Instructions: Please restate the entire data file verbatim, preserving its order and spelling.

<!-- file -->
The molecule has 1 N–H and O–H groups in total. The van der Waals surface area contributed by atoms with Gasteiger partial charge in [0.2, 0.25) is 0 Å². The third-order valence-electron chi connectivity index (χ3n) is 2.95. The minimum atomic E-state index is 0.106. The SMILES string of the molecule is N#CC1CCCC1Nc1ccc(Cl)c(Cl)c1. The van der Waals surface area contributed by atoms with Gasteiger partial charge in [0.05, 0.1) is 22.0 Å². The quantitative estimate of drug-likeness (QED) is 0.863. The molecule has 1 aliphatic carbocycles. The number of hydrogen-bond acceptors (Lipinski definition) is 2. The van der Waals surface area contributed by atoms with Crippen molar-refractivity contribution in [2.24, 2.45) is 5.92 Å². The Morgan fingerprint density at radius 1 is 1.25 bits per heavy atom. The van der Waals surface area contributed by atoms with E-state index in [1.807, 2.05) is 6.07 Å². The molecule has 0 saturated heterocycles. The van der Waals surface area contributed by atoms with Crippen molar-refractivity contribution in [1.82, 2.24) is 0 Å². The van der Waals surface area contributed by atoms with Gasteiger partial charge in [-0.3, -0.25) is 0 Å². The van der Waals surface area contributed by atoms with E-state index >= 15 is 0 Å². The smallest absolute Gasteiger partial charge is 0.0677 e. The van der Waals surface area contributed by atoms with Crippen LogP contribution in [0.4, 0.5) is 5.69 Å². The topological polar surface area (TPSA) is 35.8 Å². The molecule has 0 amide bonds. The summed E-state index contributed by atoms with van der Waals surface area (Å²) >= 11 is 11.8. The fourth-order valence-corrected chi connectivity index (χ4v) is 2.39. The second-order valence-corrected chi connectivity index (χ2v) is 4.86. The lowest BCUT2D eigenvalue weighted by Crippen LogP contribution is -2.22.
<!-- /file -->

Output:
The molecule has 1 N–H and O–H groups in total. The van der Waals surface area contributed by atoms with Gasteiger partial charge in [0.2, 0.25) is 0 Å². The third-order valence-electron chi connectivity index (χ3n) is 2.95. The minimum atomic E-state index is 0.106. The SMILES string of the molecule is N#CC1CCCC1Nc1ccc(Cl)c(Cl)c1. The van der Waals surface area contributed by atoms with Gasteiger partial charge in [0.05, 0.1) is 22.0 Å². The quantitative estimate of drug-likeness (QED) is 0.863. The molecule has 1 aliphatic carbocycles. The number of hydrogen-bond acceptors (Lipinski definition) is 2. The van der Waals surface area contributed by atoms with Crippen molar-refractivity contribution in [2.24, 2.45) is 5.92 Å². The Morgan fingerprint density at radius 1 is 1.25 bits per heavy atom. The van der Waals surface area contributed by atoms with E-state index in [1.807, 2.05) is 6.07 Å². The molecule has 0 saturated heterocycles. The van der Waals surface area contributed by atoms with Crippen molar-refractivity contribution in [1.82, 2.24) is 0 Å². The van der Waals surface area contributed by atoms with Gasteiger partial charge in [-0.3, -0.25) is 0 Å². The van der Waals surface area contributed by atoms with E-state index >= 15 is 0 Å². The smallest absolute Gasteiger partial charge is 0.0677 e. The van der Waals surface area contributed by atoms with Crippen LogP contribution in [0.4, 0.5) is 5.69 Å². The topological polar surface area (TPSA) is 35.8 Å². The molecule has 0 amide bonds. The summed E-state index contributed by atoms with van der Waals surface area (Å²) >= 11 is 11.8. The fourth-order valence-corrected chi connectivity index (χ4v) is 2.39. The second-order valence-corrected chi connectivity index (χ2v) is 4.86. The lowest BCUT2D eigenvalue weighted by Crippen LogP contribution is -2.22.